business loan with bad credit

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There are many reasons entrepreneurs explore small business loan options. Getting a loan from a lender can give business owners the capital they need to cover startup costs, make large purchases, expand, or simply increase the available working capital in the business. But what about businesses with bad credit? Can they still secure needed capital, or does their creditworthiness (or lack thereof) have them up a creek and out of luck?

If you’re a business owner or entrepreneur with a startup, you’ll be relieved to learn that it is still possible to finance your business even with a low credit score.

In this article, we’ll start by defining “bad” credit and then discuss some options for you if your company fits under that definition.

What is considered bad credit for businesses?

When a small business applies for a loan, the application is reviewed by the lender’s underwriting team. The purpose of the application process for the lender is to assess the risks of lending money to the applicant. The lender may review the following factors:

  • Business annual revenues, provided with income tax returns
  • Length of time in business, provided by organizational documents and business bank account statements
  • Monthly cash flow, provided on financial statements
  • Industry trends, provided by external sources and the business plan
  • Personal credit score of the business owner
  • Business credit history and business credit score

While creditworthiness is just one factor in the decision-making process, the reality is, lenders weigh it heavily in their considerations, and it will be a major factor when they assess risk and determine interest rates and repayment terms, so it is worth taking more of a deep dive into both business and credit history.

Business credit history

The business credit score is used by the lender to evaluate the borrower’s ability to repay a loan. Business credit scores are calculated and provided by three main business credit bureaus, Dun & Bradstreet, Experian, and Equifax Small Business. Business credit scores range between 1 and 100, with 81-100 generally being recognized as excellent credit, 31-80 as good credit, 16-30 as high risk, and 0-15 as being high risk.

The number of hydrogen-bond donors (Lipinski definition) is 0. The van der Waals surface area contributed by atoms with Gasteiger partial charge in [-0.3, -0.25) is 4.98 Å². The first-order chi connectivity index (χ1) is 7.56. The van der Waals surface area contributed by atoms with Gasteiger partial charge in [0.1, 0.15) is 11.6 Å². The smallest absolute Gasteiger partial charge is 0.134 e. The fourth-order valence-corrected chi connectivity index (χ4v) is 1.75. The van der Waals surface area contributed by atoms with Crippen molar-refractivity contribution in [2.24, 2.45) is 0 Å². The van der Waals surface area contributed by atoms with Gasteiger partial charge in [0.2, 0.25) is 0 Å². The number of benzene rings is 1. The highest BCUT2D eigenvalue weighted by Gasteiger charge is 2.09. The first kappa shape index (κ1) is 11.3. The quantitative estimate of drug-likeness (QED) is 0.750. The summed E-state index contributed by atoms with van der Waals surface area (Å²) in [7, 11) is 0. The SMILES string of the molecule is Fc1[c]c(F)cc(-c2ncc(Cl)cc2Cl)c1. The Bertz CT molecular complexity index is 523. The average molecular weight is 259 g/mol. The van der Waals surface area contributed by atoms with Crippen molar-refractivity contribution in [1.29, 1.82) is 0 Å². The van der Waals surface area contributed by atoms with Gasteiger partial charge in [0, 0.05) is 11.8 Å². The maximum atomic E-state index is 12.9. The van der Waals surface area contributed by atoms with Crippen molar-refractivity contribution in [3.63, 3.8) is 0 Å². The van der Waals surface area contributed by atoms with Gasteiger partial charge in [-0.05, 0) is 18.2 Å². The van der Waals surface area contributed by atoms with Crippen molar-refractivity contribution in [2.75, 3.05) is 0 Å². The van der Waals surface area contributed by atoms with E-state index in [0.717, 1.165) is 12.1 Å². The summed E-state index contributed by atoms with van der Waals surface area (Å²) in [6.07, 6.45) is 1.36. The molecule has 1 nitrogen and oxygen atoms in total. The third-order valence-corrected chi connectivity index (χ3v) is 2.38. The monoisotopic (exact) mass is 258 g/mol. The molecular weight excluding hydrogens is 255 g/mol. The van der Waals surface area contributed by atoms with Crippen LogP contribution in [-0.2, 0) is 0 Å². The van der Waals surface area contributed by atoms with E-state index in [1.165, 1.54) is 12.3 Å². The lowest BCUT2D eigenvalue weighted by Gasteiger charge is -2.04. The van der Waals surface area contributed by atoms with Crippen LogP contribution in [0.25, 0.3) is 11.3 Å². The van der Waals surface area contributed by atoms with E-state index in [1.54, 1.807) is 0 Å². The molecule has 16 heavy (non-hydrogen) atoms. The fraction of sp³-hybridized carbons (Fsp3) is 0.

To formulate the business credit score the bureaus use the following data which is collected in your business credit report:

  • Company profile
  • Business registration activity
  • Government activity
  • Operational data
  • Industry information
  • Liens, judgments, UCC filings
  • Payment history, late payments
  • Open and closed business credit history

Personal credit history

Personal credit scores of the business owner may also be used when reviewing the eligibility of a small business. The data used to compute an individual’s credit score is presented in the personal credit report. A personal credit report contains similar information as a business report, including the individual’s payment history on personal loans, auto loans, mortgages, and more. Credit scores, or FICO scores, range from 300 to 850. The range that is considered “bad personal credit,” depends on the lender, but generally, the scores can be categorized in the following way.

  • 750-850 – Excellent credit
  • 700-749 – Good credit
  • 620-699 – Fair credit
  • Below 619 – Poor credit score

Types of small business loans for borrowers with bad credit

Small business owners with less-than-perfect credit can still get approved for bad credit business loans. In fact, small business financing options are a good tool for entrepreneurs and businesses to rebuild bad credit and build good business credit history. When a borrower is able to get approved for financing and repay the loan according to the repayment terms, the business credit score increases. The personal credit score of the business owner may also be positively impacted if the entrepreneur’s personal credit information was included in the credit decision or if they provided a personal guarantee for the funding.

The following small business loan options have varying eligibility requirements and may be a great option for borrowers with no credit or bad credit.